Journal of World History 15.1 (2004) 87-88
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El Niño in History: Storming through the Ages. By César N. Caviedes. Gainsville: University Press of Florida, 2001. Pp. xiv + 279. $24.95 (cloth)
In 1588 a severe storm dismantled the Spanish Armada, eliminating it as a threat to England. This weather story is familiar to all of us educated in the Anglophone world. If we were Japanese schoolchildren, our climatic salvation story would be the Kamikaze—the Divine Wind—that destroyed the Mongol forces invading Japan. In recent times, climate's best-known role in world history is as the cruel Russian winter of 1942, the nemesis of Hitler's Russian campaign. This, of course, was a reprise of the 1812 winter's decimation of Napoleon's army.
The best-known syndrome of climate anomalies is El Niño, made infamous by the outsized event of 1997-1998. Apart from the regular march of the seasons, El Niño (more precisely, ENSO: El Niño and the Southern Oscillation) is the largest climate variation in the modern record. ENSO, which originates in the tropical Pacific, has near global reach; among its typical effects are droughts in northern China, India, Australia, the Nordeste region of Brazil, southern Africa, and the Altiplano; mild winters in Canada and the northwestern United States; and excessive rainfall in southern China, coastal Peru,Uruguay,Argentina, New Zealand, and the American southwest.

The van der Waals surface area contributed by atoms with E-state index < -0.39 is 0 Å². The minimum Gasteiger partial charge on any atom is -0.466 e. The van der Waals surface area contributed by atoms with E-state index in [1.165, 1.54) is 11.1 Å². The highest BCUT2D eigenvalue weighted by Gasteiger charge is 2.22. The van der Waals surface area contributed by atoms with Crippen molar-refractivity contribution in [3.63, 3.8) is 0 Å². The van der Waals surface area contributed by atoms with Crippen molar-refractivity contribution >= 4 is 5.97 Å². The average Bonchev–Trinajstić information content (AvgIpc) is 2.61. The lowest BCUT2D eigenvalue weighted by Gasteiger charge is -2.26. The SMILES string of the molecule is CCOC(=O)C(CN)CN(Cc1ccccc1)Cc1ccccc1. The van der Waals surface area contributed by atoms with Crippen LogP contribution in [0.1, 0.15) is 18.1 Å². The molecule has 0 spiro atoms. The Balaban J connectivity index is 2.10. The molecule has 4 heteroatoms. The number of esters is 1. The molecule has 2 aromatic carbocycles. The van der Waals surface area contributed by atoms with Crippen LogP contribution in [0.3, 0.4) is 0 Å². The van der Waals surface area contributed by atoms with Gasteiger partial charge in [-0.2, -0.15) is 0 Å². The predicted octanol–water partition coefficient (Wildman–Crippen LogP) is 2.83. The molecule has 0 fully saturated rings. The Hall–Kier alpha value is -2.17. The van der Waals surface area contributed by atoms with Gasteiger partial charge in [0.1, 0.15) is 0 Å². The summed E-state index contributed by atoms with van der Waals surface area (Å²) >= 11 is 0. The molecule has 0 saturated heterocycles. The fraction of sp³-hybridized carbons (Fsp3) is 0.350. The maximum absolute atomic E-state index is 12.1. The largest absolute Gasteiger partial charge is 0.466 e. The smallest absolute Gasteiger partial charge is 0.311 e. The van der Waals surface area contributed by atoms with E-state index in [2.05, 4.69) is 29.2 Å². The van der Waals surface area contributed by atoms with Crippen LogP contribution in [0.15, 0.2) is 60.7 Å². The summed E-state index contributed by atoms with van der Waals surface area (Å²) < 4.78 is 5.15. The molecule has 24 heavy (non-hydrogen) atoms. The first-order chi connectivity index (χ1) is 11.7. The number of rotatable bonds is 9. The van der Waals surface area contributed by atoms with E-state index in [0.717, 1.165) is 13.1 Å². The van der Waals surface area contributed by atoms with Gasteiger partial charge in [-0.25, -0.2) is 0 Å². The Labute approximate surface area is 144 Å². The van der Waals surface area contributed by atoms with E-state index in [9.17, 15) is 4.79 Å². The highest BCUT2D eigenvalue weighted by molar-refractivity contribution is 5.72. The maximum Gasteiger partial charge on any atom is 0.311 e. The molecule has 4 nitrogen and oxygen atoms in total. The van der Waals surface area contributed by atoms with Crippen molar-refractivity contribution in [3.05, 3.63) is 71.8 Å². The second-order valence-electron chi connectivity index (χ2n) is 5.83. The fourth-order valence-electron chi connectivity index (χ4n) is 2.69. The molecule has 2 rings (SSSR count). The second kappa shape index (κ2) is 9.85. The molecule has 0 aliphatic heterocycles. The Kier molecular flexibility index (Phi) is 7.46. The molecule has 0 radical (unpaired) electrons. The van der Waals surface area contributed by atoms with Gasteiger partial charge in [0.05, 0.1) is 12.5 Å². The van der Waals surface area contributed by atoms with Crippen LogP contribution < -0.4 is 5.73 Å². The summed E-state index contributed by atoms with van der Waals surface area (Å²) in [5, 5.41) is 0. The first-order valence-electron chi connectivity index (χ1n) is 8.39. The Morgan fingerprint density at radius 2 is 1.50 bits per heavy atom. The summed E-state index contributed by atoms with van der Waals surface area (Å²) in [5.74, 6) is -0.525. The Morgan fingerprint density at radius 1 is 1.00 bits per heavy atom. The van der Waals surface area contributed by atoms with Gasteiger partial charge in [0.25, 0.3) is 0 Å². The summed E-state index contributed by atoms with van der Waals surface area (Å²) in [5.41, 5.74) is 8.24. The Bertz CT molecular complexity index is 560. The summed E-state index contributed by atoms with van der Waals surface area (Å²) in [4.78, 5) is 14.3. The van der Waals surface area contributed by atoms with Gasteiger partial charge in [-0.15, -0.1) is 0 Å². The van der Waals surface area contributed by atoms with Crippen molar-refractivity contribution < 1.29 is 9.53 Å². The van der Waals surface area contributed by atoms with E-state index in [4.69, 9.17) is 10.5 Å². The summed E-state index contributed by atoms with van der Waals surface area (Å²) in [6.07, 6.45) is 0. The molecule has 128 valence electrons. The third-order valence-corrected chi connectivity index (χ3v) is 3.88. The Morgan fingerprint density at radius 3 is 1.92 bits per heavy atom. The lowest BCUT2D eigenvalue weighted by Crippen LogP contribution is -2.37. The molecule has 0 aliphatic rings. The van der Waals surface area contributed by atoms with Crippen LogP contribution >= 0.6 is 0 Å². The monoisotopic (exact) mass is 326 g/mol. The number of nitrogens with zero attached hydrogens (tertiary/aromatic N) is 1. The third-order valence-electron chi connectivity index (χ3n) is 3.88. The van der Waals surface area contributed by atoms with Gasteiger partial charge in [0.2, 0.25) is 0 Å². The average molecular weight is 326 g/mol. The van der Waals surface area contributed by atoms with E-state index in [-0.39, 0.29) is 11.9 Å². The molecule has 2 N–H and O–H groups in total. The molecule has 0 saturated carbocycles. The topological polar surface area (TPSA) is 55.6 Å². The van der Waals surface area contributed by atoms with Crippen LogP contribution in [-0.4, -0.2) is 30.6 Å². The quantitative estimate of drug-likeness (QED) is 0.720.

Such large climate anomalies have social and historical consequences. El Niño in History: Storming through the Ages by the distinguished geographer César Caviedes adds to the rapidly growing booklist in this area. The book is motivated by the desire to bring "to the surface the manifold effects of past El Niño for which there were no explicit references in conventional historical accounts" (p. 250). To [End Page 87] quote from the author's preface, "This book examines numerous events in political, military, social, economic, and cultural history that were influenced by El Niño. This is the first comprehensive account of the historyof El Niño that shifts the research focus from the physical mechanisms of the phenomenon to its past and present impact on humans."
It is always dangerous to claim to be the first. The same "shift in focus" fits Brian Fagan's entertaining Floods, Famines, and Emperors: El Niño and the Fate of Civilizations. He occasionally presents matters as settled that are still hotly disputed, the impacts of ENSO on Europe being a key instance, as it bears on the attribution of the abnormally severe Russian winters in 1942 or 1812 to El Niño. There are a number of inexplicable errors, such as the incorrect definition of La Niña (p. 146).
This book from an excellent scholar is a disappointment. As a compendium of El Niño occurrences and impacts it may prove useful to those who want to see if a particular famine or historical event may be linked to ENSO, but I cannot recommend it to others.